On the other hand, from an archaeological persepctive, these sbipwreck did not conform to the same standards of land excavations and thus can not be considered true professional underwater archaeological gellidonya.

Scuba opened up the underwater world to anyone able to afford the equipment. Ethusiasts around ehipwreck world jumped on the bandwagon, but it took a while for archaeologists to catch onto the trend.

However, because Cousteau and the others were not professionally-trained archaeologists, their standards of mapping and excavations were not up to the same standards as terrestrial excavations. Commander Phillippe Taillez, who investigated the Titan wreck in the late s recognized the need for professional archaeologists to participate in the excavations. Finally, inGeorge Bass, a graduate student at the University of Pennsylvania and professional archaeologist, travelled to the south coast of Turkey to excavate a Bronze Age shipwreck at Cape Gelidonya under the gelidoya of the Czpe of Pennsylvania Museum.

Remember, as a professional archaeologist: You must be directly involved with excavations 2. Have knowledge of artifacts, history and culture of a region or historic period Often, artifacts are intrusive – may not indicate accurate dates for a site. The Cape Gelidonya Excavation This site was originally discovered by local Turkish sponge divers and reported to Peter Throckmorton, and shipwerck American journalist who had travelled to the south coast of Turkey to write about the sponge divers and their industry in Cape of Cape Gelidonya on the south coast of Turkey.

The area around Cape Gelidonya is extremely treacherous and was known in ancient times as being especially dangerous. The Bronze Age ship at Cape Gelidonya probably hit a barely-submerged rock pinnacle near the island, then drifted to the north and west before finally sinking.

In the Lycian sea are the islands of Illyria, Telendos and Attelbosa, the three barren isles called Cyprae, and Dionesia, formerly called Caretha. Opposite to the promontory of Taurus [Cape Gelidonya] are the Chelionae, as many in number, and extremely dangerous to mariners. Some important considerations to remember regarding this excavation: Set standards for excavation under water.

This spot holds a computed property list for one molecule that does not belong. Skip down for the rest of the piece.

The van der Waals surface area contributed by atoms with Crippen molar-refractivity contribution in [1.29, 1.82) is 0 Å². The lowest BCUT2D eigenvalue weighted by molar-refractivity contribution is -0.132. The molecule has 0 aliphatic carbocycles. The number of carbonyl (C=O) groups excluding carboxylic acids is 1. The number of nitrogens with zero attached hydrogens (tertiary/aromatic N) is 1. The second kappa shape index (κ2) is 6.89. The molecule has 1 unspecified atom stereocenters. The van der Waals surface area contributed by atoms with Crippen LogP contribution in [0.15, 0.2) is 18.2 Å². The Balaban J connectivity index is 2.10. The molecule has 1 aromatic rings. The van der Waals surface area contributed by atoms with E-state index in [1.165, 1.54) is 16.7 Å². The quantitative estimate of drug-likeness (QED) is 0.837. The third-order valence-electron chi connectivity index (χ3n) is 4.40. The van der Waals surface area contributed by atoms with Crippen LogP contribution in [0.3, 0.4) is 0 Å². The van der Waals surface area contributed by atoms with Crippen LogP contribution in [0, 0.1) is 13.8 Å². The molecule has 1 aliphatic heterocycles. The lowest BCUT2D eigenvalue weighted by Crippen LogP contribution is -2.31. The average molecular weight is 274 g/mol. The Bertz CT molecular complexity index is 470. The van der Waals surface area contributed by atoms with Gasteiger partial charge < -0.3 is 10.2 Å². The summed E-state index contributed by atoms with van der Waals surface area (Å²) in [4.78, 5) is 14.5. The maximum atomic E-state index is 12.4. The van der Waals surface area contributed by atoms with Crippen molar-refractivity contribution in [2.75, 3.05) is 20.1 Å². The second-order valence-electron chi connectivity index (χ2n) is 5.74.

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The wreck late 90ft below the surface of the Mediterranean. Divers used both surface-supplied air as well as scuba geliconya. Currents were very strong, increasing the risk of kinking the air hose – which was simply a garden hose adapted for the purpose.

Based on distribution of the cargo, Dr. Bass believed the ship to be 30 – 35 ft in length. More recently, the discovery of a stone anchor that weighs as much as the largest anchor on the Bronze Age wreck at Uluburun believed to be 50 ft long has caused a re-evaluation ca;e the Gelidonya ship’s size.

By scaling the tenon found in comparison to the Uluburun tenons, one comes up with a figure of about 40ft. Shkpwreck nothing of the hull was preserved. One important wooden piece was this tenon which reveals shpwreck the ship was built in the shell-first manner using pegged mortise and tenon joints. Unlike the mortise and tenon joints in the Khufu ship, these tenons are pegged in place, which locks them into the mortise and prevents the planks from pulling apart at the seams.

This pegging replaces the lashing seen on the Khufu ship. Most of the cargo consisted of copper ingots. These are just under 2 ft. Prior to capd Cape Gelidonya excavations it was believed that these represented the value of an dape, and were deliberately shaped like ox hides to show this relationship. This is just coincidence: These ingots were poured into moulds in shipwrrck sand. Other ingots onboard included copper bun and slab ingots, and an unknown number of tin ingots.

Copper and tin are of course necessary to smelt bronze. The ship was also carrying many baskets full of broken bronze tools, several of which had Cypriote signs scratched on them. Several hundred broken tools were discovered, including axes, adzes, picks, hoes, shovels, etc. These tools were used by the merchant captain of the vessel as scrap bronze.

He would melt down the tools to make new ones, and add copper or tin from the ingots as needed.

This wreck is dated to about B. He would make trips around the coats making bronze objects to order and buying up broken tools to reuse the material. He would probably go ashore often and set up a make-shift fountry on the beach using sand, clay and stones. The mixture would start with the broken tools, and then be supplemented from the copper and tin ingots. Though the ingots were from Cyprus, the oil lamps found aboard were Syrian in origin. In additon, the baskets containing the Bronze tools were made using Near Eastern plants.

All signs point to a Syrian origin for the ship. Cape Gelidonya and the humble beginnings of Nautical Archaeology. Back to Class Home The Gape Gelidonya excavation page on the Institute of Nautical Archaeology site is an excellent resource for summaries of the artifacts, techniques and project history.

A Brief History of Underwater Archaeology Archaeology essentially began after the Renaissance, when Europeans began rediscovering the past, especially the Classical civilizations of Greece and Rome.